|About the Book|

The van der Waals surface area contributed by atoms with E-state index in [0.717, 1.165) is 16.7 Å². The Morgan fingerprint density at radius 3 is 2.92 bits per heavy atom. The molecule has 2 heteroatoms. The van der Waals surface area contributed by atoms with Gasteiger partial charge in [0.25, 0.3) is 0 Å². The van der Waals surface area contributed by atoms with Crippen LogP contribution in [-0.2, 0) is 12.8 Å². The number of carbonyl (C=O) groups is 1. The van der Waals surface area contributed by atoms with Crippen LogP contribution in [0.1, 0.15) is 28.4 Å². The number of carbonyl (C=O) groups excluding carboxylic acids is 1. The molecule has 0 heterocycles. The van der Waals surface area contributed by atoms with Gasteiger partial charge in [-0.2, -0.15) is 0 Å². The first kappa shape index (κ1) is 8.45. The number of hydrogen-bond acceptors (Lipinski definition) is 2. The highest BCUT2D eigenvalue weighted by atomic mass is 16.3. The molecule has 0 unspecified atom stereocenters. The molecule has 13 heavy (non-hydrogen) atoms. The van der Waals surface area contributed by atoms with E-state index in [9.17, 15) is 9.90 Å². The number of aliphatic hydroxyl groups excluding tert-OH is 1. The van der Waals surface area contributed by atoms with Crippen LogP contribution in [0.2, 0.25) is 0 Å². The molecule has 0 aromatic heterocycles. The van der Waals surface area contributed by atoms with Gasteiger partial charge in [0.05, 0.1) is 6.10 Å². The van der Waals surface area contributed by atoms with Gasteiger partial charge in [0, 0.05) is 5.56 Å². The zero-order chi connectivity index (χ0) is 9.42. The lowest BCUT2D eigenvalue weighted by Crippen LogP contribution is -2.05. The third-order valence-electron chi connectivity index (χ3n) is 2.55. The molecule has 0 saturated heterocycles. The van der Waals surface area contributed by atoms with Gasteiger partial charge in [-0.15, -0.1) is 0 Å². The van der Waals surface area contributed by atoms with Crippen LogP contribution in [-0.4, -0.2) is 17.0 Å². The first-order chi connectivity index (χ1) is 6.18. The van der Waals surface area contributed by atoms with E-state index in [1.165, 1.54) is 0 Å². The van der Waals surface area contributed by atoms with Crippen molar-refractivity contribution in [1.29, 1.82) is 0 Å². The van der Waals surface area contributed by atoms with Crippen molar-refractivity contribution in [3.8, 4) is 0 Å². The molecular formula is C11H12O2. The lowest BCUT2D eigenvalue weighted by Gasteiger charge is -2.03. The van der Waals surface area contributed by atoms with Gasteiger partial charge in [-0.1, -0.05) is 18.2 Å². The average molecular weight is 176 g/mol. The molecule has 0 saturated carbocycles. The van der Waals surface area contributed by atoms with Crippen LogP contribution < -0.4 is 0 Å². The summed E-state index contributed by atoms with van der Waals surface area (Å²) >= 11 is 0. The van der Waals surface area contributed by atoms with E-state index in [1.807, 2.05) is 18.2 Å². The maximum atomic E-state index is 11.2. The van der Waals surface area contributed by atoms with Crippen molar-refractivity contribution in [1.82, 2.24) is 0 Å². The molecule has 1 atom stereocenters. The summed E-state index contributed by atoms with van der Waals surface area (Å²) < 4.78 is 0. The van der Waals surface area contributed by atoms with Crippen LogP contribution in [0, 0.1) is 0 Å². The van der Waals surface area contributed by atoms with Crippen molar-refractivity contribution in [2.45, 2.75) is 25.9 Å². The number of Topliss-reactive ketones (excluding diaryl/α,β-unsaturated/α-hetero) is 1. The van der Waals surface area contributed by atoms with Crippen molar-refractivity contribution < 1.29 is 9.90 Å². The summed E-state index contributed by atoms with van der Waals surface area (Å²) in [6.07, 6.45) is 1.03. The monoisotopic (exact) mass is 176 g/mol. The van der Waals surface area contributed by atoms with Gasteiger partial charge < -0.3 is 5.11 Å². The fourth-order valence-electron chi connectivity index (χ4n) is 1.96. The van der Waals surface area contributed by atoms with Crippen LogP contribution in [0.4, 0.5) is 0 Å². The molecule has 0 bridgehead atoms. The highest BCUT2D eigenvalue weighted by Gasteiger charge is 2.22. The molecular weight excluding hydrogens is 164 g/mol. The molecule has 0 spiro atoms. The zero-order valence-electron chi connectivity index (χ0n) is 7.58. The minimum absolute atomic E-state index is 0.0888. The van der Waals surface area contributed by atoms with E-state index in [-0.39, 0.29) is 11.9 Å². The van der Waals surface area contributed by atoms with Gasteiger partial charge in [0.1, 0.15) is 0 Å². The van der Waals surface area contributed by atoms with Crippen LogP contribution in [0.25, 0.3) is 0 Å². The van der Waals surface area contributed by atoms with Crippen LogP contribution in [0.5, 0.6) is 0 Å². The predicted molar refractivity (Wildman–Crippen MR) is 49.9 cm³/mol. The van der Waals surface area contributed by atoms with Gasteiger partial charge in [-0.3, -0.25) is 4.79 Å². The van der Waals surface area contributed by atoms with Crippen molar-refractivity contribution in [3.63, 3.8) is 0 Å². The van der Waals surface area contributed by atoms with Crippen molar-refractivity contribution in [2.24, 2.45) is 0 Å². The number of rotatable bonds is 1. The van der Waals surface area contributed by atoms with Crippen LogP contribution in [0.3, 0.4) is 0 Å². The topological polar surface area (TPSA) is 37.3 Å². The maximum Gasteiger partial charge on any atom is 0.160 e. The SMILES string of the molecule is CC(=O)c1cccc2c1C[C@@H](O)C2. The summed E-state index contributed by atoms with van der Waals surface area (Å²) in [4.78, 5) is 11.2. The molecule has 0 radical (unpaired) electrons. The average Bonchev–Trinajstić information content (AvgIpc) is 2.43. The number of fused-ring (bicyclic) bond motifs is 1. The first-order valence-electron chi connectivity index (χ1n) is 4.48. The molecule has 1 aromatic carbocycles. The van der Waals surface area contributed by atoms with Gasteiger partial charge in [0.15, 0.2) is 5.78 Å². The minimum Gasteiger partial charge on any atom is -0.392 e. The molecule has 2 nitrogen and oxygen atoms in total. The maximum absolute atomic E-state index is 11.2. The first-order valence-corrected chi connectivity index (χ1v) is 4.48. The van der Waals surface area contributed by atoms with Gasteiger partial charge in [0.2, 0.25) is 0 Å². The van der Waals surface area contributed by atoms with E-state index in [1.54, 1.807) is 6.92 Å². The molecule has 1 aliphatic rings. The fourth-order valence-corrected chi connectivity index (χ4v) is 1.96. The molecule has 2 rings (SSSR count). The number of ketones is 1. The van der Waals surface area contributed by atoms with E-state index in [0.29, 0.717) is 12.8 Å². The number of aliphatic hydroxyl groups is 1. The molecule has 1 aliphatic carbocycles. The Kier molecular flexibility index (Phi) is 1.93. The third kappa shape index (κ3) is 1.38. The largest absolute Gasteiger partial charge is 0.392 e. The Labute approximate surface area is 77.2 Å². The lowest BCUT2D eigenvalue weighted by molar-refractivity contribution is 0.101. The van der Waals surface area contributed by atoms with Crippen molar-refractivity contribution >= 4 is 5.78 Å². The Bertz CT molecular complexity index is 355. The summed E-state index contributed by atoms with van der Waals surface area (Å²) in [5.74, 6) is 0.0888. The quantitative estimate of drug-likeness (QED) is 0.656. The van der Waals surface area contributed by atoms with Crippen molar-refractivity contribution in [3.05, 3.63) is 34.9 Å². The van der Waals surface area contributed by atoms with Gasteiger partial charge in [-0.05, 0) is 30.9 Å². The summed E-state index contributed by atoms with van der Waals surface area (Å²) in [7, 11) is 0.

A clear understanding of the concept of health plays a key role in defining what health care should comprise and in developing adequate strategies for overcoming the current health care crisis. This volume is the result of an international andMoreA clear understanding of the concept of health plays a key role in defining what health care should comprise and in developing adequate strategies for overcoming the current health care crisis. This volume is the result of an international and interdisciplinary cooperation between medicine and philosophy on the current debate on the concept of health.Besides offering a critical analysis of the WHO definition and a review of both ancient and contemporary conceptions of health, the cooperative effort of physicians and philosophers presented in this book works through the challenges which any definition of health faces, if it is to be both truly personalist, and at the same time operational.The overall purpose of this book is to capture the essentials of human health and to propose the outlines for a personalist understanding of this concept, i.e., a conception that does justice to the personal nature of human beings by introducing dimensions that are essential to personal life and well-being, such as the realms of rationality, affectivity and freedom, the realms of meaning, values, morality, and spirituality, the realms of social and interpersonal relations.To grasp the uniqueness of the human person is not yet to grasp the specific nature of personal health. But it is certainly a first step, and it becomes evident that every theory of human health presupposes a theory of the person. Accordingly, the debate presented in this book is no less a debate about the nature of the human person than it is a debate about the nature of health.The investigations offered in this volume intend to provide an impetus for new conceptions of personhood and human health. The phenomenological approach has the advantage of advocating a systematic conception of the total person which combines surface experiences (subjective experiences of well-being) with deeper dimensions of the person (value and being).An adequate conception of the human person has enormous implications not only for our understanding of what constitutes the health and well-being of the person, but also for our conception of what health care should comprise. Hence, answering the philosophical questions, such as those raised in this volume about health, is crucial for the solution of political problems such as how to legislate health care policy.